V = Understand how VALUE is created, within the organisation and how it is created for its customers and prospects. This requires understanding of the value of long-term brand building and the communication of its commercial benefits to the financial team.

A = Accept ACCOUNTABILITY to the organisation and for the metrics of value creation. Greater transparency is needed to generate respect and trust and support.

L = Use the LANGUAGE of business and of value creation. Move away from marketing jargon to empower more convincing discussions. Marketers should use their insight skills to communicate more effectively with the CFO and all internal stakeholders. This is about building a relationship. It is more than producing a set of useful spreadsheets and knowing what EBITDA stands for.

U = Scale the UNDERSTANDING of value creation across the organisation. This means promoting a company-wide understanding of how an effective marketing function, working with finance and the rest of the leadership team, is central to commercial objectives. The ability to collaborate and partner effectively with finance is also essential, so the marketing team must demonstrate improved financial literacy to enable stronger strategic debate.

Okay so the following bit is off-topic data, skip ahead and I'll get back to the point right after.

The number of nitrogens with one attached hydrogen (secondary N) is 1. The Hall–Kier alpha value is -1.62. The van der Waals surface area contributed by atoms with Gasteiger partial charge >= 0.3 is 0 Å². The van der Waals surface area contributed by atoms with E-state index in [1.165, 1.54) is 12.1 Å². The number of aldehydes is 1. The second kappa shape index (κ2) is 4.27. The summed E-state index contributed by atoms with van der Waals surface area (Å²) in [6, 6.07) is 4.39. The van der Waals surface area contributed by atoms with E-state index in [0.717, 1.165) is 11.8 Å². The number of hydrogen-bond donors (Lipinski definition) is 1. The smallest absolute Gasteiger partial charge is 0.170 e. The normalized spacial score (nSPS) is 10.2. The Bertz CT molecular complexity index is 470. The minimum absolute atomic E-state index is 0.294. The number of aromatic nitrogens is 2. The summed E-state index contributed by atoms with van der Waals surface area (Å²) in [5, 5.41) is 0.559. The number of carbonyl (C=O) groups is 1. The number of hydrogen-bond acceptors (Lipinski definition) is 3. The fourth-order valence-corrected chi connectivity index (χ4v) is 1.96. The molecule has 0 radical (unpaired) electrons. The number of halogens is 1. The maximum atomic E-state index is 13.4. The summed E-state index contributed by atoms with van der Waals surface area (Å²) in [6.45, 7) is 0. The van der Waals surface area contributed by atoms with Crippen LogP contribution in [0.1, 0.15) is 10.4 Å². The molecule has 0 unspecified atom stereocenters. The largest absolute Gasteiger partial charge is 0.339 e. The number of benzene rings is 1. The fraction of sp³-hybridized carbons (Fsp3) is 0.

E = Create an EVIDENCE-based mindset by using empirical evidence and value-based metrics, agreed upon with finance, that drive the commercial objectives of your organisation. These will include non-digital metrics and those measuring the strength and health of the brand as well as short-term datasets.

In my experience what really turns CFOs and CEOs on is clear and demonstrable financial evidence that any marketing activity will add not just revenue, profit, or cash flow, but will increase the share price. This is why Warren Buffett loves brands. He refers to brands as moats keeping out the competition. That is why he invests in Coca Cola, Kraft, Goldman Sachs, and many other very strongly branded companies.

In 2023, he said “the single most important decision in evaluating a business is pricing power. If you’ve got the power to raise prices without losing business to a competitor, you’ve got a very good business. And if you have to have a prayer session before raising the price by 10% then you’ve got terrible business”. He is the most successful financial investor in the world. But his mantra is ‘Keep it simple and show me the financial return and share price growth!’